Churches are mostly commuter institutions attending to their own programs and activities. They may be inviting residents to join their programs and activities, they may be generous in their support of institutions that do good, but they are rarely partners in a community redemption (transformation) story.
Whose Story is it?
If this neighborhood belongs to her residents (and it does), then the institutions that occupy a place here get to be good neighbors, but they do not “own” the neighborhood story. For an institution to “own” it, they would co-opt it. When institutions take over, resident participation and ownership quickly fade away. The same is true for churches. Churches get to be partners in the neighborhood story.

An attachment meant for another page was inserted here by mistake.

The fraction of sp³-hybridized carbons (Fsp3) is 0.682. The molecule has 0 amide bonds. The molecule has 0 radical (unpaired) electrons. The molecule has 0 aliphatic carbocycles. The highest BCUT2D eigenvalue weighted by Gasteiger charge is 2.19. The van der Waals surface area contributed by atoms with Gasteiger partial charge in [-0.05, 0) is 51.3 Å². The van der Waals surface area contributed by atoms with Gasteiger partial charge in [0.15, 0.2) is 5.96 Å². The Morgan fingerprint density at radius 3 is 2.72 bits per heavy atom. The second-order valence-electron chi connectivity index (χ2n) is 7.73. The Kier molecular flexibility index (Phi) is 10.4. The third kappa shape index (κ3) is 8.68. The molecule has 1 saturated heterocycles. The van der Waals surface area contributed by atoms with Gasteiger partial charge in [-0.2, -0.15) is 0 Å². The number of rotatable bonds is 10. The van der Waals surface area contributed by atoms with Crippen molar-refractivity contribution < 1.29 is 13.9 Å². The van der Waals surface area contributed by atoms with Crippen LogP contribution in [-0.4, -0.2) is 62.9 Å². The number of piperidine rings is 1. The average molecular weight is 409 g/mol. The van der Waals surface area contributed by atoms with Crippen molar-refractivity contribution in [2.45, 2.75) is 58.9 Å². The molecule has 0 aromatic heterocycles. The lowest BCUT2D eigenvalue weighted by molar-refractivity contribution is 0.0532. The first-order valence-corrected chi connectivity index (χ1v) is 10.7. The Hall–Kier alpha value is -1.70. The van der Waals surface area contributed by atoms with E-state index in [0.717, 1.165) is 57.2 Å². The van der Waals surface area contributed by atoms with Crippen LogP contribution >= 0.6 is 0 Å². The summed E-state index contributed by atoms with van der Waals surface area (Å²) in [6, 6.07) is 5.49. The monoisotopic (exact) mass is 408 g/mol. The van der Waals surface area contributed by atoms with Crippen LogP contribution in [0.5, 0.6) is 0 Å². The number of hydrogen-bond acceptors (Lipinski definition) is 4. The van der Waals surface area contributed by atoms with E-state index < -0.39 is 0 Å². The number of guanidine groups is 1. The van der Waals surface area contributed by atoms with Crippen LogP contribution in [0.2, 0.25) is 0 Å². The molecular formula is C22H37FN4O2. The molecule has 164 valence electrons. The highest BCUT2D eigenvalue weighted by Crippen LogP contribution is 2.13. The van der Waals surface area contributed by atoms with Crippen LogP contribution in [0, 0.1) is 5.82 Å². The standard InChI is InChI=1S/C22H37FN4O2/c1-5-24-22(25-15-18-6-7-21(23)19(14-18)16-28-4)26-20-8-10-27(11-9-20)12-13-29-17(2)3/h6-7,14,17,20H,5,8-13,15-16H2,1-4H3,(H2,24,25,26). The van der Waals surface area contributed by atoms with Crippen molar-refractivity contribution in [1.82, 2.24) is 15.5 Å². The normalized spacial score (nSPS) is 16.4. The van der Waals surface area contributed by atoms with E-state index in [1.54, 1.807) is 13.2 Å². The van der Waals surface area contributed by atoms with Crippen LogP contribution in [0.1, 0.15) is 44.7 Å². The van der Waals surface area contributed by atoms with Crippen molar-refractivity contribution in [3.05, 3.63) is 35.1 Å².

God is already in the neighborhood. There is not one square inch of this cosmos that God is not God over. He is there. The neighborhood story is always at some level a communal response to God. Rather than operating on an assumption that Christians need to “bring God” to the neighborhood, maybe they can learn to discover how God is present, what He is already doing in the stories of their neighbors and the neighborhood. Maybe they will be surprised at the mosaic, the sophistication, and the abundance of the God-gifts already present in the neighborhood.
Four things a church can do for respectful engagement in the neighborhood transformation story:
1. Listen and Discover: